Soon enough, the farseeing president can be rich as Croesus (or anyway as rich as Trump). And while there might be complaints, if soon-to-be ex-President Trump gets away with it, who cares! Do you?

Larry Koenigsberg


Climate change impacts are painful. Let’s help each other work for policy change as we take personal steps to reduce greenhouse gas emissions.

It’s time to pressure the city of Eugene to place a moratorium on all new natural gas (methane) infrastructure. In 2018, Colorado State University research showed that methane leakage from producing, gathering, processing, transmitting and storing natural gas was 60 percent higher than had been reported by EPA. Those updated measurements put the climate impact of utilizing natural gas very close to that of coal.

Over a 20-year period methane traps 80 times more atmospheric heat than CO2. Natural gas utilization will not help us reach our GHG goals. Eugene, do the right thing!

Oxfam reports that the richest 10 percent of the global population ($38,000 or more annually) is responsible for 52 percent of the cumulative global carbon emissions.

Those of us who are economically comfortable can learn to base our decisions on greenhouse gas pollution, rather than the dollar alone. I’m not in that 10 percent, but this year I finally managed to unplug completely from natural gas.

For years many of you have worked steadily to develop climate supportive policies and have reduced your individual pollution. Thank you!

Pamela Fitzpatrick


My home came with a natural gas furnace and in the winter time my largest bill was $90 per month.

Because of the forest fire season of 2017 and the thick blanket of smoke that enveloped all of Eugene/Springfield from Aug. 27 thru Sept. 7, I put a heat pump in my home. Now on hot days during forest fires I can cool my home without having to let in cool smoky air overnight. The heat pump also has easy to clean air filters that helped me keep my indoor air smoke particulate free.

Since 2017, I’ve experimented with heating all winter exclusively with the heat pump, and it’s much cheaper to run than the natural gas furnace. Winter of 2019 my highest electricity bill was $35 per month, and modern gas furnaces do not turn on without electricity so both heating systems would not work during a power outage.

I removed the gas furnace this summer and now have new pantry space.

Rouanna Garden


Despite NW Natural’s best attempts to convince the public otherwise, the fracked gas utility is more closely aligned with the interests of the fossil industry than they are with their customers. Polls show us that the majority of Americans support dramatic action to address the climate crisis, yet NW Natural is still perpetuating the same lies about “natural” gas being a source of clean energy.

After years of fighting against the Jordan Cove fracked gas pipeline, our community isn’t falling for these lies. We know that natural gas is just as destructive to our climate as coal. We know that the extraction, transportation and combustion processes are dangerous to the health of anyone living nearby. And we know that these impacts, as well as the broader impacts of the climate crisis, will disproportionately impact Black, Indigenous and People of Color (BIPOC) communities.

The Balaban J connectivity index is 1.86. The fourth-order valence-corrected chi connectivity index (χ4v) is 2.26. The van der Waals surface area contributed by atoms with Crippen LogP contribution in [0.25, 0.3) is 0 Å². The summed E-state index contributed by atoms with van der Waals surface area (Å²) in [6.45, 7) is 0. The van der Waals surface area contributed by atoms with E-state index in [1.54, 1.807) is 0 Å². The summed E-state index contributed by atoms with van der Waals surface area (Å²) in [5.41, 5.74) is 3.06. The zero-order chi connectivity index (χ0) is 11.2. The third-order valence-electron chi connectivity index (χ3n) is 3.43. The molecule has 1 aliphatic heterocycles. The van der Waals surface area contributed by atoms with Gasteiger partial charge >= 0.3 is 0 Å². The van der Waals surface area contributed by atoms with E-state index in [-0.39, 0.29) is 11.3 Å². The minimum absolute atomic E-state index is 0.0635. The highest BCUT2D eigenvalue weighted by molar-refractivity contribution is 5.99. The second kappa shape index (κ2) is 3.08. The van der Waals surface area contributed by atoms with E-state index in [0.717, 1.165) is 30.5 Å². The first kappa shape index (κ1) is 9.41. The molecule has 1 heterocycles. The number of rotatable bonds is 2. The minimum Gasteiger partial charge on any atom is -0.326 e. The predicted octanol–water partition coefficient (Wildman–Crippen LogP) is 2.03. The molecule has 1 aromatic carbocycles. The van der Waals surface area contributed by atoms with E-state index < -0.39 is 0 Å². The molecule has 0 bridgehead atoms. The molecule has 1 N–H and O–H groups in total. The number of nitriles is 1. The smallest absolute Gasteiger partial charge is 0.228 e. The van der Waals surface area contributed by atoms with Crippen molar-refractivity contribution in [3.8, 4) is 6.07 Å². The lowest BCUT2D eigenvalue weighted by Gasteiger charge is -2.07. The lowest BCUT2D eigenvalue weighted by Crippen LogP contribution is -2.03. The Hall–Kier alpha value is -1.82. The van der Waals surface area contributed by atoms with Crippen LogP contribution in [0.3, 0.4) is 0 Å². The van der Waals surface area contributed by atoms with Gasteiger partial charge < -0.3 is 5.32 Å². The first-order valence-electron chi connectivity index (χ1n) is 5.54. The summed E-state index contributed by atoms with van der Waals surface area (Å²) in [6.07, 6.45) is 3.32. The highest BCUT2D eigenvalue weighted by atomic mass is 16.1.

But there’s a clear step that our city can take right now to lead the way in the fight against fracked gas. Eugene has the opportunity to take a stand and refuse to renew their franchise agreement with NW Natural until the utility agrees to halt the construction of all new gas infrastructure, end their subsidies for people to transition onto their dirty fuel, and pay for the damage that they have already caused through irresponsibly pushing fracked gas onto our community.

It is time for Eugene to take a stand.

Selena Blick


Associated Oregon Loggers’ Amanda Astor (Register-Guard, 12/19) calls SB1602, the Private Forest Accord (PFA), “a landmark bill developed collaboratively between the timber industry and environmental groups”, but there are many of us who call this bill a betrayal of the people of Oregon and the forest itself. Oregon’s Wall Street-driven industrialized forest management practices are outmoded and dangerous. The bill, agreed upon by some of Oregon’s “friends” in the environmental community, ignored the demands of many of us who are directly and indirectly affected. We refuse to sell-out the environment and our future.

One glaring breach of trust: minor buffer provisions on waterways for aerial herbicide applications are ridiculously insufficient to protect drinking water, lakes, rivers, soil and air from toxic chemical trespass. Herbicides drift offsite and must be banned.

Astor maintains that the “PFA includes an agreement to ‘stand-down’ on pursuing forestry-related legislation” and that “legislators must avoid disrupting this process.” It is beyond offensive that a paid staffer for a timber lobbying organization is telling legislators to stay out of the way. Legislators serve at the pleasure of voters, and are “supposed to” work for all Oregonians, not only those corporate interests who pay for their campaigns.

In reality, it is only when citizens empower ourselves to become decision-makers, through the initiative process, and other means, that laws and practices protecting our health, safety and welfare will reflect the will of the people and elevate the authentic needs of the Earth and future generations.

Michelle Holman


The wildfires in the North Santiam, McKenzie, Rogue and Clackamas river watersheds not only caused incalculable loss and suffering for those who lost homes and livelihoods, but now threatens the drinking water supplies of hundreds of thousands of Oregonians. One result of the wildfires burning thousands of houses, automobiles, RVs and businesses has created is a hazardous waste ash cocktail that now threatens the drinking water for hundreds of thousands of Oregonians. Congressman Peter DeFazio, in local TV news, stated in September, “We’ve got to get a lot of that stuff out of there before the winter rains, otherwise it’s going to go into the McKenzie River. The McKenzie River is a source of drinking water for the people of Eugene. We can’t have toxic materials falling into, leaching into the river. So, there’s going to be an awful lot of stuff that has to get done in the next few weeks.”